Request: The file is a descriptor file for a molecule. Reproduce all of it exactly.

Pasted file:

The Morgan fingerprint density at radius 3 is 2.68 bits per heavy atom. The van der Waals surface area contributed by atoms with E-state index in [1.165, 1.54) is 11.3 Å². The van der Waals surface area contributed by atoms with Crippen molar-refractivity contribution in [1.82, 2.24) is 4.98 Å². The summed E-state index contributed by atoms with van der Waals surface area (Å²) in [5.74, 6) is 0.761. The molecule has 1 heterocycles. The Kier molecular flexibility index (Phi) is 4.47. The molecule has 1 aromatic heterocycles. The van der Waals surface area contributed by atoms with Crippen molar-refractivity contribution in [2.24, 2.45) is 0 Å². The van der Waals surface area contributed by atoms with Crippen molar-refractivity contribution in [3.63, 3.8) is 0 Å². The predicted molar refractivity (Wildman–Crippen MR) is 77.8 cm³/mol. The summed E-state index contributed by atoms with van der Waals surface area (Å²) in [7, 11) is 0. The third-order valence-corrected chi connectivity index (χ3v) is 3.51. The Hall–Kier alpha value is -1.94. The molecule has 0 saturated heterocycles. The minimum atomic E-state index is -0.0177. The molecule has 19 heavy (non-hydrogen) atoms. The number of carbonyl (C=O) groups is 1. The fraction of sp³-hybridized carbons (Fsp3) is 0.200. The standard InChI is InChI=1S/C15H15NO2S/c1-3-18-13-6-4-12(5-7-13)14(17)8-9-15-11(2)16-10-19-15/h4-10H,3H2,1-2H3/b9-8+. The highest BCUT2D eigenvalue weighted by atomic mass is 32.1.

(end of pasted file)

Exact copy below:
The Morgan fingerprint density at radius 3 is 2.68 bits per heavy atom. The van der Waals surface area contributed by atoms with E-state index in [1.165, 1.54) is 11.3 Å². The van der Waals surface area contributed by atoms with Crippen molar-refractivity contribution in [1.82, 2.24) is 4.98 Å². The summed E-state index contributed by atoms with van der Waals surface area (Å²) in [5.74, 6) is 0.761. The molecule has 1 heterocycles. The Kier molecular flexibility index (Phi) is 4.47. The molecule has 1 aromatic heterocycles. The van der Waals surface area contributed by atoms with Crippen molar-refractivity contribution in [2.24, 2.45) is 0 Å². The van der Waals surface area contributed by atoms with Crippen molar-refractivity contribution in [3.63, 3.8) is 0 Å². The predicted molar refractivity (Wildman–Crippen MR) is 77.8 cm³/mol. The summed E-state index contributed by atoms with van der Waals surface area (Å²) in [7, 11) is 0. The third-order valence-corrected chi connectivity index (χ3v) is 3.51. The Hall–Kier alpha value is -1.94. The molecule has 0 saturated heterocycles. The minimum atomic E-state index is -0.0177. The molecule has 19 heavy (non-hydrogen) atoms. The number of carbonyl (C=O) groups is 1. The fraction of sp³-hybridized carbons (Fsp3) is 0.200. The standard InChI is InChI=1S/C15H15NO2S/c1-3-18-13-6-4-12(5-7-13)14(17)8-9-15-11(2)16-10-19-15/h4-10H,3H2,1-2H3/b9-8+. The highest BCUT2D eigenvalue weighted by atomic mass is 32.1.